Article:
One is that the elite private universities like Harvard will be excused from this need to adapt. When he says “we” he isn’t speaking about himself.

Another is that those elite universities will profit on the backs on the non-elite by selling us these online interfaces.

And still another is that this sort of system will only exacerbate inequality and make our already shaky prospects for upward economic mobility even worse. It will be a ratcheting up of the borderline plutocracy most of us already operate under, where the Larry Summers’ of the world get expenses paid trips to the Aspen Ideas Festival to expound on the future, while the rest of us work in the present.

And finally, the only solution is to reclaim education as a public good, to reject the politics of austerity when it has now become apparent that only certain sectors of the economy are expected to be austere.


If “disruption” is going to “save” some semblance of higher education, let’s be clear on the costs.

Mass produced education carries the same risks as mass produced food. Yes, we need a system that allows us to feed everyone, but not at the price of making everyone eat the same food and certainly not at the risk of making the best and most nutritious food available to only the privileged few. We may need to eat some meals at Olive Garden, but it can’t be our only choice.

When education becomes the equivalent of Hoppin’ John made with minute rice and canned peas, how long is it going to take for students to realize they’re eating “garbage?”

What happens to our culture when the vast majority of students only have garbage to eat, and know little else?[4]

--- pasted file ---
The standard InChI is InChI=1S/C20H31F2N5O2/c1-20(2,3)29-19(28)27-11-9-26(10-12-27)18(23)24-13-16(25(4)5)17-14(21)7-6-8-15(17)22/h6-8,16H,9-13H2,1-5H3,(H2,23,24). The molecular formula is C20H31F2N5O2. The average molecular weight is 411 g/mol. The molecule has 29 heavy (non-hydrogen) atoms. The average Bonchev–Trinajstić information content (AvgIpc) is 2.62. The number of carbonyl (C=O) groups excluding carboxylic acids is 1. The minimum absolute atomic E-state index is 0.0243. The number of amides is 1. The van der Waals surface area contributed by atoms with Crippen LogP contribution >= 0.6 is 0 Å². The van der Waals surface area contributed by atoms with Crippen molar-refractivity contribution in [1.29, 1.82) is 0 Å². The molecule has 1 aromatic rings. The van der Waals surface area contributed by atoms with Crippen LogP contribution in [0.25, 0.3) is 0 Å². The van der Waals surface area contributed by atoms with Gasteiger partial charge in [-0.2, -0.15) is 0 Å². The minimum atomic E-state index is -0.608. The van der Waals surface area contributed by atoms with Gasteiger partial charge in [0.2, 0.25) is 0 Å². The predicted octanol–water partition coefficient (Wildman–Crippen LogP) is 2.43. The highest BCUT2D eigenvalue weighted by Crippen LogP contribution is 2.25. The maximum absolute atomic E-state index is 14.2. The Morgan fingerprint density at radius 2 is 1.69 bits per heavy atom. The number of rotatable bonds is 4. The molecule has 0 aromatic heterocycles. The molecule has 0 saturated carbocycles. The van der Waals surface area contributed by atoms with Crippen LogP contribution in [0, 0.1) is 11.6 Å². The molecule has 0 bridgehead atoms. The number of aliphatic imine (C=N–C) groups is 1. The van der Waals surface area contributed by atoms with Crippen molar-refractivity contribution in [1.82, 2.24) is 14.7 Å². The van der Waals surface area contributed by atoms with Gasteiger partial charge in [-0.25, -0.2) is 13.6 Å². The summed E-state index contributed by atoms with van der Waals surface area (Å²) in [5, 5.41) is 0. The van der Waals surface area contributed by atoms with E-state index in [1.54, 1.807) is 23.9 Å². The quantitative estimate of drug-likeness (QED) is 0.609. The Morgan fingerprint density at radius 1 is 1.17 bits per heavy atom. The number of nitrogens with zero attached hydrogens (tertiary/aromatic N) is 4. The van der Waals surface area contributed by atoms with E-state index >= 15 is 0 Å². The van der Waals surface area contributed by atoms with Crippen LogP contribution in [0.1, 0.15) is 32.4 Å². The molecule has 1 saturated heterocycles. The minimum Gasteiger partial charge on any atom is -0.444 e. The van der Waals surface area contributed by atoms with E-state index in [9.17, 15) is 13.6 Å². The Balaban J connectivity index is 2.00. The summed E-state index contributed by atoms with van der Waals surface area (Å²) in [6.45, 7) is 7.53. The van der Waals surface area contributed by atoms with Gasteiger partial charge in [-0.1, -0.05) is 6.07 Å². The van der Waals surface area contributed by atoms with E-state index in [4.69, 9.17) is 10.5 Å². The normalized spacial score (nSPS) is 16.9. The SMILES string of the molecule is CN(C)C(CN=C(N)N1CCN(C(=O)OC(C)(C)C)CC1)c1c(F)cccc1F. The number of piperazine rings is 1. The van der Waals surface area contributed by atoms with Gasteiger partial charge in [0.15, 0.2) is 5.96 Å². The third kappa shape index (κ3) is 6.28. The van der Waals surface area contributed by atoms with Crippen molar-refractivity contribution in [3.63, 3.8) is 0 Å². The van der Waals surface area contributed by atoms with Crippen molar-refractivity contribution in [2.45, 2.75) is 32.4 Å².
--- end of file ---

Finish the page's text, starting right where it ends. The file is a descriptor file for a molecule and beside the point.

What happens when we decide that all students should be eating the same food, even though clam chowder is fresh and delicious in the Northeast and an invitation to food poisoning in Nebraska?

What happens when we lose the ability to innovate, trying new recipes with unexpected ingredients that have amazing, but unanticipated results? What happens when we know we need a retooling, but the one-size-fits-all system is too big to fail?

Yes, local, fresh education is going to be somewhat more expensive (though not as expensive as the doomsayers claim), as well as time consuming, and occasionally frustrating[5].

But it is also going to be better, more delicious and nutritious. It will remind us that we are first members of local communities, organisms, not data.

And we will put people into the world better armed to face the challenges of a changing society, so we won’t have to rely on people like Larry Summers and the other attendees of the Aspen Ideas Festival to do our thinking for us.


I've learned lots of things following education experts on Twitter.




[1] Anant Agarwal of EdX suggests, with an apparent straight face, perhaps replacing the superstar professors with actors like Matt Damon to make lectures even more engaging.

[2] American Grocery not only survived, but thrived. The part of downtown Greenville where American Grocery is located that used to be mostly desolate is now filled with shops and restaurants.

[3] Coursera’s experiment with San Jose St. University, feeding them Harvard professor Michael Sandel’s Justice course is an object example.

[4] I’ve said it before and I’ll say it again. If you want to know the future of student attitudes toward higher education under the vision of someone like Summers, just look at how students have responded to a generation of standardized testing-driven curriculum in elementary and secondary schools. Not pretty.

[5] In the interview Sean Brock related his difficulties with cultivating the Sea Island Rice Pea, which is a small, delicate seed, and can go from perfectly cured and aged, to burnt and torched in a matter of hours. In Brock’s words, “You can go out on a Tuesday and they’re close, it rains on a Wednesday, totally screws them up, Thursday you come back and it’s close, and Friday you come back and it’s really really close, you go away for the weekend and come back and the whole thing is gone, everything is dried up and ruined. It’s insane.”